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It was a moment that Tiiu Roiser wasn’t fully prepared for.

Throughout her entire life, Roiser had heard hundreds of stories about SS Walnut, the small minesweeper carrying 347 refugees, mostly Estonians, that arrived at Pier 21 on Dec. 13, 1948 after a perilous 26-day voyage from Sweden.

Among the passengers were her parents, Eduard and Koidula, along with three of her father’s sisters and their husbands.


Koidula and Eduard

She had visited the Canadian Museum of Immigration at Pier 21 before, but it was her second visit, on September 1 of this year, that the significance of the site really hit home for her, as she approached on board a cruise ship.

“I was more emotional than I thought I would be,” Roiser said in an interview, noting that it was her first visit to the site since her mother passed away last year. “I was up super early in the morning, we came in the dark, but I was imagining what they would have seen, what buildings would be here. It was extremely emotional for me.”

Eduard and Koidula had spent some time in Sweden, displaced from their native Estonia by the Second World War.

But then they had decided to make the voyage to Canada.

Fifty men and their families pooled their money together to purchase and retrofit the Walnut for $63,000, and they then sold fares to others to pay for the trip. Eduard served as the secretary of the corporation set up to purchase shares in the boat.

On November 17, 1948, SS Walnut set out from Gothenburg, Sweden. Many of those aboard, including Koidula, had very limited experience on boats, and the journey ahead was fraught with uncertainty.

“She was petrified of the water because she nearly drowned when she was younger,” Roiser said. “But even though at one point (my father) wanted to change his mind and stay there, her wanting to leave was so strong that she said that she would swim if she had to.”


Koidula

Roiser said her mother, along with many others, were seasick from the first night at sea.

“She said that in the beginning the voyage was nice and smooth, they were playing cards, sitting in their little cubbyholes eating oranges and then once they hit the water, it was unbelievable,” she said. “It was like storm after storm, she had a horrific time on the ship just because of the seasickness.”

But there were joyous moments as well, none more so than when the vessel made a stop in Sligo, Ireland.

“The one story that is very emotional for me is that as the ship was leaving in the fog and everybody was singing, the people in Ireland chased after them with their cars to the top of Rosses Point in Sligo and they were flashing their lights goodbye,” Roiser said. “And then the ship would flash its lights and you could still hear them singing through the fog because it carried until finally you couldn’t see the flashing anymore.”

Johannes Kikkajoon, a refugee from Estonia and one of the shareholders in SS Walnut, had previously told the Museum that the boat was initially heading to Quebec but had to turn around as the waters in the Gulf of St. Lawrence were frozen.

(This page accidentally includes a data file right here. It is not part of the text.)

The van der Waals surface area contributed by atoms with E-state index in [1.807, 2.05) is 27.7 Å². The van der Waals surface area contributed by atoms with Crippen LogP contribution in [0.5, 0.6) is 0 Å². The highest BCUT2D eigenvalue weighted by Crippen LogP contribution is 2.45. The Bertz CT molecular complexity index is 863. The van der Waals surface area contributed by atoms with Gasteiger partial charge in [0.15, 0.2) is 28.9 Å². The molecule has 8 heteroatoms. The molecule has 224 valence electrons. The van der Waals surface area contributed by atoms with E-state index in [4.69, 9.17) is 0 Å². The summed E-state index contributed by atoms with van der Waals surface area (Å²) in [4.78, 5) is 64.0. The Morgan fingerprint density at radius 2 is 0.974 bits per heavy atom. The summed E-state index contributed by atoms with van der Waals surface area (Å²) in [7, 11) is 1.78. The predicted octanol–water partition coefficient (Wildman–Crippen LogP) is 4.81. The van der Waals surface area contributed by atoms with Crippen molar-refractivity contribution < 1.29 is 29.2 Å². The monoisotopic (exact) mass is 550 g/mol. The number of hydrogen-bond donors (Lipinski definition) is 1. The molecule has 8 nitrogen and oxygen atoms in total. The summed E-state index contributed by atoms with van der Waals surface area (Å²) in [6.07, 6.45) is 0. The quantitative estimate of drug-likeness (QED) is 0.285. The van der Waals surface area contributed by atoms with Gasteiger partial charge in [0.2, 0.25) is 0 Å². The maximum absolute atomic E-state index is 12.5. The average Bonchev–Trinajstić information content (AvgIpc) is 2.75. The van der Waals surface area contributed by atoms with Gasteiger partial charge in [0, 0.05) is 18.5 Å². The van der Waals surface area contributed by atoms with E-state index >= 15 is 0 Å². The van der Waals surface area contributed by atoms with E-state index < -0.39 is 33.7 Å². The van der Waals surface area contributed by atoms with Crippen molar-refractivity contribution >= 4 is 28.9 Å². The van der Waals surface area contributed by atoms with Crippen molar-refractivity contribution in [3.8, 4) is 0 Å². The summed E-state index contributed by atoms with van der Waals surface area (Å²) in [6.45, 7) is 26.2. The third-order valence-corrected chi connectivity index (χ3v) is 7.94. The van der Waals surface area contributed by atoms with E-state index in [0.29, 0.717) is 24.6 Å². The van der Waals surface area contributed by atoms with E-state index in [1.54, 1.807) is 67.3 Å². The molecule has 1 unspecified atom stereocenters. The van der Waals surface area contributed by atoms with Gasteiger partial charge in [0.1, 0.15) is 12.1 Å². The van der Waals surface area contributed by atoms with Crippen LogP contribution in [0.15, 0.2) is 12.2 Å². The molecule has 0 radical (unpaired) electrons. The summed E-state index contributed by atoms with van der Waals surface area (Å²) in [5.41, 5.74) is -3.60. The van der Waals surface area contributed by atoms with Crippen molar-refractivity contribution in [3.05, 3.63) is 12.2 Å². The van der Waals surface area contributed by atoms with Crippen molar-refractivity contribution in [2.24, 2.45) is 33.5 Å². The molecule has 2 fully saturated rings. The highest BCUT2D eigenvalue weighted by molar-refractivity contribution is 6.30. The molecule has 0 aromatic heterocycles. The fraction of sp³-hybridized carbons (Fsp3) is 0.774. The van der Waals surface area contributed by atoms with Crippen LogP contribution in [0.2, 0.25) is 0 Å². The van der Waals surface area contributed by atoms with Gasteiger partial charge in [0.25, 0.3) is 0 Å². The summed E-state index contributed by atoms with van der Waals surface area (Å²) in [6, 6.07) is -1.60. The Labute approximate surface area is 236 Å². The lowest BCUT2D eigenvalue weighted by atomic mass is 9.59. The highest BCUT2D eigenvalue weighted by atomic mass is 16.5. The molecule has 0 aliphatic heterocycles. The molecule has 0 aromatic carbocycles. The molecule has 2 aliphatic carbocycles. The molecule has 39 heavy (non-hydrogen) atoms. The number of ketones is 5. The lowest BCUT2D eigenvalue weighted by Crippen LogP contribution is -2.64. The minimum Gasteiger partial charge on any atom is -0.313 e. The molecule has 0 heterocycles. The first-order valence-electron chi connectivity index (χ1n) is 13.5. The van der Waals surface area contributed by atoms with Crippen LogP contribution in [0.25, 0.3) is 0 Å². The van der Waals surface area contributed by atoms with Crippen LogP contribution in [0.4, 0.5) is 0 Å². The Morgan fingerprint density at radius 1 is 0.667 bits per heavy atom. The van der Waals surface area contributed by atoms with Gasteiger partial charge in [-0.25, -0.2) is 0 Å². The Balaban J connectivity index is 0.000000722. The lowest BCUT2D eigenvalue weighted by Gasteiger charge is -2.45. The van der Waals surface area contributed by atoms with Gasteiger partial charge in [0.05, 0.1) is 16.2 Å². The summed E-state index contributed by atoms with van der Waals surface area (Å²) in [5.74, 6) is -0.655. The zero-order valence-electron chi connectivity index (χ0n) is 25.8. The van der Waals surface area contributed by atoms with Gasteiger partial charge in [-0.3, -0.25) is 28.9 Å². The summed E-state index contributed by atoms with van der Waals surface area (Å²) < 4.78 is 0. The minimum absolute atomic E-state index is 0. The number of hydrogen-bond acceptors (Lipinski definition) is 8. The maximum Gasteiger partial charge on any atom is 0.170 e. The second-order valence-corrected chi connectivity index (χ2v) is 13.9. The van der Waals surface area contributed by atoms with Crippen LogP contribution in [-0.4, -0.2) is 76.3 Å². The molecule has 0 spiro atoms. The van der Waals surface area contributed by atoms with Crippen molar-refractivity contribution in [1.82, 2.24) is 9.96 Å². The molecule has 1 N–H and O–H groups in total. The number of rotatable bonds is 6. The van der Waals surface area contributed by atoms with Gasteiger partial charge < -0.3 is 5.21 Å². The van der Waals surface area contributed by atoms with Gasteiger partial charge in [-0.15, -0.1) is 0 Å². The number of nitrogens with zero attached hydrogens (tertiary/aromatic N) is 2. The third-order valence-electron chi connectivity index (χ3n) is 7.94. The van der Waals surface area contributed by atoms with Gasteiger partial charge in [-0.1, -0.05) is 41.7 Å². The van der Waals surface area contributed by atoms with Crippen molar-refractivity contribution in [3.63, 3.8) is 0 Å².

“People were crammed in wherever we could make room, the food was not very good but nobody complained. We were going on to freedom,” Kikkajoon said.

SS Walnut first docked in Sydney before making its way to Halifax the next day, and Canadian immigration officials were made aware that a vessel of refugees and displaced persons would soon be arriving. Approximately half of those on board were kept in Pier 21’s detention facilities, while the remainder, including Roiser’s family, were sent to the Rockhead Quarantine Hospital in Halifax’s North End.

They were there for about six weeks and, given the circumstances, had a relatively good time as they got acclimated to their new environment.

“Everyone was really happy – I mean, really happy that they had come,” Roiser said. “The jubilation of not having to go back onto the water and ultimately getting to where they wanted was indescribable, is what she would say.”

Kikkajoon had recalled that the people were welcoming.

“We were so fortunate as the inhabitants of Halifax were very friendly and seemed to take a true liking to us. We felt very welcome. We become known in the media as 'The Little Estonian Ship of Freedom',” he said.

SS Walnut’s arrival also heralded a change in Canadian immigration policy, wrote Pier 21 Researcher Jan Raska in a blog.

“Often there was a gap between Canadian immigration policy and procedure and what was enacted in practice at Canadian offices overseas and at various ports of entry across Canada,” he wrote. “SS Walnut’s passengers helped to alter Canadian immigration policy and how Canadian officials processed new arrivals.”

After six weeks at Rockhead, Roiser said her parents were allowed to leave and decided to settle in Toronto, where they had acquaintances.

Today she runs a website dedicated to collecting and preserving stories and artifacts from the passengers of the Walnut.

In September she donated SS Walnut’s minute book, which was handled by her father, to the Museum.

“What changes us or what forms us as human beings is what our past is. And being a teacher, I see that there’s so many young people that have no idea where they’ve come from, what their culture is like,” she said.

“And I mean, we’re a melting pot, but I think your culture is important and how you got here is extremely important.”